Limited to 30 students. Fall semester. Senior Lecturer Delaney.2016-17: Offered in Fall 2016
This course examines the legal and moral writings of Marcus Tullius Cicero in their historical context: the Roman Republic’s tumultuous final century. Through his roles as a public official, lawyer, and philosopher, Cicero became one of the most important figures in the history of Roman law. We will explore how he understood the nature of law, obligation, and justice through close readings of his treatises and speeches, and we will pay especially close attention to his claims about how we should navigate conflicts between doing what is right and doing what is expedient. We will also examine how he dealt with these same conflicts in practice, namely as a public official who was intent on defending the Republic from the civil and moral crises that threatened it. Throughout the course we will use the writings of Roman and Greek historians to study the wars, conspiracies, and class conflicts that shaped Cicero’s experiences in, and reflections upon, Roman public life. Readings will include Cicero’s Catilinarian Orations, On the Republic, On the Laws, and On Duties, as well as works by Sallust, Livy, Plutarch, and Appian.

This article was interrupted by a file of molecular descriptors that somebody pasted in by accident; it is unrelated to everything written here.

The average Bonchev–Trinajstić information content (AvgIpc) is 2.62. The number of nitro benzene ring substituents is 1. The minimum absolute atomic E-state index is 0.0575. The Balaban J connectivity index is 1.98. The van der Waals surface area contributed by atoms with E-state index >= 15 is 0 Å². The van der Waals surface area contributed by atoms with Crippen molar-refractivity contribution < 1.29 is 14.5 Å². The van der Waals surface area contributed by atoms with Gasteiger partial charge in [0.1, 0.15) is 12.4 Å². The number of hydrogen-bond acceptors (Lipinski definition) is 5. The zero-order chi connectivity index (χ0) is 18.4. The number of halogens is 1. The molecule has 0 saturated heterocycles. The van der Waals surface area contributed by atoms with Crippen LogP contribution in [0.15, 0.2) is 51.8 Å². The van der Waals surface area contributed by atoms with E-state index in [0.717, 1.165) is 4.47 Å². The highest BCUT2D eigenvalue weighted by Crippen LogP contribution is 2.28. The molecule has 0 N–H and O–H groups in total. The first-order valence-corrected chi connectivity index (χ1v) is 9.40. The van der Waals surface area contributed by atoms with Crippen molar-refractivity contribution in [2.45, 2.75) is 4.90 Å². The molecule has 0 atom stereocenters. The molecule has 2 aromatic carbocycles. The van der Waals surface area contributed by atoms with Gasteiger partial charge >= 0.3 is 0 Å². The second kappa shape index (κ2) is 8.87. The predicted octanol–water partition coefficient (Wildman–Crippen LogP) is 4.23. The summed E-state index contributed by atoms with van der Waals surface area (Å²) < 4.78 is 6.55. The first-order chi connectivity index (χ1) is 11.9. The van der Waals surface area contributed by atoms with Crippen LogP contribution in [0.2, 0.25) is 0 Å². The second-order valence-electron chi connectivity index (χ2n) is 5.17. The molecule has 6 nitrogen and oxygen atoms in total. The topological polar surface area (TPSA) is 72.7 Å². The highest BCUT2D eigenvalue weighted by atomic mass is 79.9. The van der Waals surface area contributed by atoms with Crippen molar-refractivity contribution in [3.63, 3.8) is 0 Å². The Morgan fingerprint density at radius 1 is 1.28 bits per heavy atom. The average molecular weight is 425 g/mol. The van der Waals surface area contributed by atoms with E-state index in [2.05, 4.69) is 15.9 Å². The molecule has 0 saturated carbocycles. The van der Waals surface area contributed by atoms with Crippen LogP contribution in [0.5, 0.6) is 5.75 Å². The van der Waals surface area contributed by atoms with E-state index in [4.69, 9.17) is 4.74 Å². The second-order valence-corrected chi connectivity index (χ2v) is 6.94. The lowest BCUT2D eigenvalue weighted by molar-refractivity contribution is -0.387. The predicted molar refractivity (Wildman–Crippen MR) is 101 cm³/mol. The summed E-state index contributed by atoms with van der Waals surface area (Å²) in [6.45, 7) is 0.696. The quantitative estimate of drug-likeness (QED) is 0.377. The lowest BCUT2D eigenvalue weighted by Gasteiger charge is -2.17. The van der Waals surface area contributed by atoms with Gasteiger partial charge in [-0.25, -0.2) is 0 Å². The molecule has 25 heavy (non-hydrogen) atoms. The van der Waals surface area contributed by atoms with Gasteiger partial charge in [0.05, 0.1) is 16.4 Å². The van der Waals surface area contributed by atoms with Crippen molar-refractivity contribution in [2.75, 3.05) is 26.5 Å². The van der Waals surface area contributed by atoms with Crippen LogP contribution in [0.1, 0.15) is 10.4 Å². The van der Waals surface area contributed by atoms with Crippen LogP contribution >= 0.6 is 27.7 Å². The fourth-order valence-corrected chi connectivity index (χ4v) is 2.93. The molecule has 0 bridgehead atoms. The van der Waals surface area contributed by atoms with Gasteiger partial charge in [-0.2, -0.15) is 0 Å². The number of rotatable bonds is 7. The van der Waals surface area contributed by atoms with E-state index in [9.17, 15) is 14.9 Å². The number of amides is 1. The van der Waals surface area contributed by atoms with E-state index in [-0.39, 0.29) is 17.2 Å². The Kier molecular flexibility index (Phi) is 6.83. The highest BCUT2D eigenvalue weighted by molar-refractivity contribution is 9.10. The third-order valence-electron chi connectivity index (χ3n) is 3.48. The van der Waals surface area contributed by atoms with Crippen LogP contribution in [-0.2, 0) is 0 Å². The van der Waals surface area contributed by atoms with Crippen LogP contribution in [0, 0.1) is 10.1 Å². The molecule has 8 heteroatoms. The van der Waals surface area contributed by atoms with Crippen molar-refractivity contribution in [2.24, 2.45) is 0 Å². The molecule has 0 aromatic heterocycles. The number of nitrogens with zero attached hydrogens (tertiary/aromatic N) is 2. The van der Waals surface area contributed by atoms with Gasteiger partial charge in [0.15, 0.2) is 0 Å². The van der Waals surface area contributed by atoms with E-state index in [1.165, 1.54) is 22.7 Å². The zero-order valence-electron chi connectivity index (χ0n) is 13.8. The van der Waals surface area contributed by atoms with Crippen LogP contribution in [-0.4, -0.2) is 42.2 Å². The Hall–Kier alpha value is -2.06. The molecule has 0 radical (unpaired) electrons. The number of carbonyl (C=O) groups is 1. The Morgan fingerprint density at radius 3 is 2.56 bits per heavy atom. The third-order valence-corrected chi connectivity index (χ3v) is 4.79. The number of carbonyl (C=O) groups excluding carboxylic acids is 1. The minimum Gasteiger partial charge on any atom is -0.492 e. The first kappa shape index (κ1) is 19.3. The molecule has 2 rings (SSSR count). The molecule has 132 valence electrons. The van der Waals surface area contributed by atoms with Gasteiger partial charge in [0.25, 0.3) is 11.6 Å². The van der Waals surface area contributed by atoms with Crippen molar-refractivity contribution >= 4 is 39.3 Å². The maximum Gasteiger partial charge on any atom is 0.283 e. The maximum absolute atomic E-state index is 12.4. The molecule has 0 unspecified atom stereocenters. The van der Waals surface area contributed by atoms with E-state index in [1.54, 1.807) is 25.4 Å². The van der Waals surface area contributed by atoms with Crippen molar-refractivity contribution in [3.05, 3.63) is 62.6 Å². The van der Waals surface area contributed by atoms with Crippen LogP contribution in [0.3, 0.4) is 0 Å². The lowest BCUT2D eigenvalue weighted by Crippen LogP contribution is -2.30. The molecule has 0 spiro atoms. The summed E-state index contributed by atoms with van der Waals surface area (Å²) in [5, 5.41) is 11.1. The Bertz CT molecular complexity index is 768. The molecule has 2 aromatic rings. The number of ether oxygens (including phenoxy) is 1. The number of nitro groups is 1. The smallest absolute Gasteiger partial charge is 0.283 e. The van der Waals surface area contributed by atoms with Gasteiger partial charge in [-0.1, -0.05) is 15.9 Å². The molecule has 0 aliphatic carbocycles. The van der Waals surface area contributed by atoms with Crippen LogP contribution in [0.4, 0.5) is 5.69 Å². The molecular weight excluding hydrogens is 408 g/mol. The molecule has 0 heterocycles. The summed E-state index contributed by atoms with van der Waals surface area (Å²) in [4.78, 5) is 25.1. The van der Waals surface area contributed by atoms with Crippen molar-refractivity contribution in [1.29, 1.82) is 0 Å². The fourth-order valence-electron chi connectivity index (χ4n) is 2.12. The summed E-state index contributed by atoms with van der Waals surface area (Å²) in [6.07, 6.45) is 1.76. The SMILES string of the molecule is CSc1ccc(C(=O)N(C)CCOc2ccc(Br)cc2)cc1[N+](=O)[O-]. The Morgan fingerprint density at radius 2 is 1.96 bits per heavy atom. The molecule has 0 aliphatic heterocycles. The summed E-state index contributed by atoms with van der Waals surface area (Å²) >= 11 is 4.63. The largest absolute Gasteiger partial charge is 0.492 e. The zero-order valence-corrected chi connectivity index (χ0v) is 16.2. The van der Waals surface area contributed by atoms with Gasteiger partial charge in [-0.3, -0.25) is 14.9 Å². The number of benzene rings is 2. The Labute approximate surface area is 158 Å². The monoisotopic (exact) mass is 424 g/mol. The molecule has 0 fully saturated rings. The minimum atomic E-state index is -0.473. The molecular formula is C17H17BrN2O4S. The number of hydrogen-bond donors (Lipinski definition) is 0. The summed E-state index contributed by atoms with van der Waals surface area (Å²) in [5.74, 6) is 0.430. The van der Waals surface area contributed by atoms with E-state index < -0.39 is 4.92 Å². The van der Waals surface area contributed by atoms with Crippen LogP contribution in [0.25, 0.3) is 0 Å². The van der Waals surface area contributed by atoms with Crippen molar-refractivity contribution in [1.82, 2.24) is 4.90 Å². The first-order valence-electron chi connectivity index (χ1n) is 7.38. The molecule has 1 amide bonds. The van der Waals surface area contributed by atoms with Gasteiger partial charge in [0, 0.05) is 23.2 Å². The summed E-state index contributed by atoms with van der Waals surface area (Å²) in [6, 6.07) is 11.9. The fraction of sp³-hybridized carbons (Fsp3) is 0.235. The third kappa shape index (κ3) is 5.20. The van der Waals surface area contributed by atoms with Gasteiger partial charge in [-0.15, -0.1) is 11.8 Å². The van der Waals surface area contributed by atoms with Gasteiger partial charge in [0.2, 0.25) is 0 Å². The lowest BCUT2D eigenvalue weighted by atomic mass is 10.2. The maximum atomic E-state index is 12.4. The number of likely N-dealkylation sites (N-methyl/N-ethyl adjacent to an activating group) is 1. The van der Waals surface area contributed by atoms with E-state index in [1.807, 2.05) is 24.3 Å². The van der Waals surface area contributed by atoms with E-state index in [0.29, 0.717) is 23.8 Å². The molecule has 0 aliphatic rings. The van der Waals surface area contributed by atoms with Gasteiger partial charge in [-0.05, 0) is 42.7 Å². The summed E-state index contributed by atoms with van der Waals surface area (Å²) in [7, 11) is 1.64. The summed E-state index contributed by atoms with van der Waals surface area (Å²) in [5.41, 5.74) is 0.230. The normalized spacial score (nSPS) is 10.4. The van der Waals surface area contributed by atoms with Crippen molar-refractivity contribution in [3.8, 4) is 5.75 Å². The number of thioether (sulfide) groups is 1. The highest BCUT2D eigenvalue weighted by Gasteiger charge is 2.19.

Limited to 30 students. Fall semester. Visiting Professor Johnson.2016-17: Offered in Fall 2016
In 1791 a slave insurrection that soon became one of the world’s most significant and transformative revolutions began in Saint Domingue, France's most valuable colony. Over the next thirteen years it led France to abolish slavery in all of its colonies and to extend French citizenship to former slaves; it decimated the colonial economy in Saint-Domingue and overthrew French rule there; and it produced the independent state of Haiti. Just two years earlier a revolution in France had overthrown monarchical rule, established popular sovereignty, and enshrined natural rights in law. Yet in the words of historian Michel-Rolph Trouillot, the idea of a slave insurrection had been unthinkable to the French people, despite their own struggles for liberty, because it violated widely-held assumptions about who can and should fight for the right to self-determination.
This course explores the interconnected histories of the French and Haitian Revolutions in order to consider how a revolution in one of France’s colonies betrayed the limits of its own revolutionary principles. In particular, we will investigate the ways in which the Haitian Revolution challenged the legal order that triumphed in France in 1789. We will also explore what the French and Haitian Revolutions can teach us about the nature of freedom, rights, and revolution itself. In addition to primary sources, readings will include classic studies of the French and Haitian Revolutions by Alexis de Tocqueville and C.L.R. James.